All Saints Episcopal Church (Chicago)

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All Saints Episcopal Church
All Saints Episcopal Church
Basic information
Location 4550 North Hermitage Avenue
Chicago, Illinois, United States
Geographic coordinates 41°57′54″N 87°40′22″W / 41.96500°N 87.67278°W / 41.96500; -87.67278Coordinates: 41°57′54″N 87°40′22″W / 41.96500°N 87.67278°W / 41.96500; -87.67278
Affiliation Episcopal Church (United States)
State Chicago
Province 5
Region United States
Status Active
Leadership Bonnie Perry, Rector
Architectural description
Architect(s) John C. Cochrane[1]
Architectural style Stick style
Completed 1883
Capacity ~200
Spire(s) 1

All Saints Episcopal Church (or All Saints) is a church of the Episcopal Church of the United States at 4550 North Hermitage Avenue in the Ravenswood neighborhood of Chicago, Illinois. Built in 1883, the structure was declared a Chicago Landmark in 1982.[2] All Saints is currently an active church, and is most well known for its community outreach programs that include a food pantry and events that attract all members of its neighborhood.[3]


The church was designed by architect John C. Cochrane and built in 1883 at the corner of Wilson and Hermitage Avenues. Previously, the congregation gathered in a nearby Methodist church.[4] The building was created in stick style as shown by the use of vertical beams and decorative shingles and continues to be a rare example of stick style architecture in the city,[2] in addition to being Chicago's oldest wood-frame church.[5][6] Wood was likely used because other available materials, such as stone, were too expensive.[7] Furthermore, the church's location was outside of Chicago's city limits, where wood construction was not permitted after the Great Chicago Fire in 1871.[7] The stained glass windows were originally designed by the Healy & Millet firm.[8] John Hulla designed the adjoining rectory in 1905 in a Tudor Revival style. The congregation intended to demolish and replace the sanctuary in the early 1900s, however the Great Depression stalled their plan.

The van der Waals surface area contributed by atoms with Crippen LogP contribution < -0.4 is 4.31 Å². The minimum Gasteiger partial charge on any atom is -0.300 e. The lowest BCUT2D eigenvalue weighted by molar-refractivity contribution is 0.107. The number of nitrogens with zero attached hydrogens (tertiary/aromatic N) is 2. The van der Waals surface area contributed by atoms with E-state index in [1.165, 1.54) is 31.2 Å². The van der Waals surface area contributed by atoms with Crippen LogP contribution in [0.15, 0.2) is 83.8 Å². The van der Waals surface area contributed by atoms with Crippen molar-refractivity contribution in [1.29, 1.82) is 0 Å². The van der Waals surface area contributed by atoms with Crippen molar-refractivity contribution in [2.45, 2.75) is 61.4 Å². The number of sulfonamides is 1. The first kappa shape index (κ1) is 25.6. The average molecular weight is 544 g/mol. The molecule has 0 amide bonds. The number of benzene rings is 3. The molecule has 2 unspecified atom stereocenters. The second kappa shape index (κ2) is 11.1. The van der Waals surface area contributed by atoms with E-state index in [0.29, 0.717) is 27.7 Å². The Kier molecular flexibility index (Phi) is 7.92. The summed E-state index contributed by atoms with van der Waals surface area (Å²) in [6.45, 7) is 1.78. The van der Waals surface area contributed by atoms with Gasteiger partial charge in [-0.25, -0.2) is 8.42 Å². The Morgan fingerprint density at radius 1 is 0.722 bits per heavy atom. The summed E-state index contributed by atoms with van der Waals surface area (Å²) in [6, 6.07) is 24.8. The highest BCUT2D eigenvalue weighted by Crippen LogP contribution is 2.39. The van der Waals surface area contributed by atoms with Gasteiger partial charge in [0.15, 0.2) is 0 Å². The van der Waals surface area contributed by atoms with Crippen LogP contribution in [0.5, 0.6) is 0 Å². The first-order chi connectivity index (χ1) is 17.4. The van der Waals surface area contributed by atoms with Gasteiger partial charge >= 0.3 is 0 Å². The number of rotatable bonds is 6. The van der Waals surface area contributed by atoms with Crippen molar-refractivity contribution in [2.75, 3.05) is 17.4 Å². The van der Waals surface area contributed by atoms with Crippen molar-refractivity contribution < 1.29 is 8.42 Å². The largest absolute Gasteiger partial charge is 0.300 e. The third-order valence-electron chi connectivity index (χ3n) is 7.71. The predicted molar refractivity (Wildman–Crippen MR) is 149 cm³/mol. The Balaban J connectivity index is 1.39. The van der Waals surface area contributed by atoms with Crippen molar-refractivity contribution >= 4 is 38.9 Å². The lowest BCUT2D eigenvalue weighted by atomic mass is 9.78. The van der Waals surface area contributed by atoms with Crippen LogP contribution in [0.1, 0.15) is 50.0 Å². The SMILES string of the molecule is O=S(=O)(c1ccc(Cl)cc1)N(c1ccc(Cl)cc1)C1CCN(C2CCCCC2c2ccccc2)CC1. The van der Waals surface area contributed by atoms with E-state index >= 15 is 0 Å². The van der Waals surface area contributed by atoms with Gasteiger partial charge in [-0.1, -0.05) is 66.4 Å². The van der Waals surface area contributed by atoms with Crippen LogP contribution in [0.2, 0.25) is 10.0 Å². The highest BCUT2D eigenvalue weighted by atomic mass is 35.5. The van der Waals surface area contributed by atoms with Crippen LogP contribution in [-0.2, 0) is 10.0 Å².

The church community flourished through the 1950s but in 1960, attendance began to dwindle and by 1992, the church was in danger of being shuttered.[5] despite being declared a city landmark only ten-years earlier.[2] At that time, the congregation's membership was reported to be only about 30,[6] but increased interest and attendance since 1992 prevented the closure of the church.[2] The church's attendance has continued to grow, and some sources have noted that All Saints could be considered the "fastest growing Episcopal congregation in Chicago."[9][10] In 1992, a renovation plan for the church began and was completed in 2016 with a $2 million renovation plan to address structural issues with the church and restore its exterior design.[7]

All Saints Episcopal Church in early 20th century

The church was recognized with the Richard H. Driehaus Foundation Preservation Award in 2017.[7][11]

Church and community services

The church offers several morning services on Sundays which either follow a low church or broad church format.[12] In addition, the church partners with Ravenswood Community Services (RCS) to provide outreach and aid to disadvantaged members of the community.[13] The church kitchen operates a weekly food pantry with the help of volunteers from both RCS and the congregation, and has sometimes catered to as many as 400 individuals in one night.[14]

Special events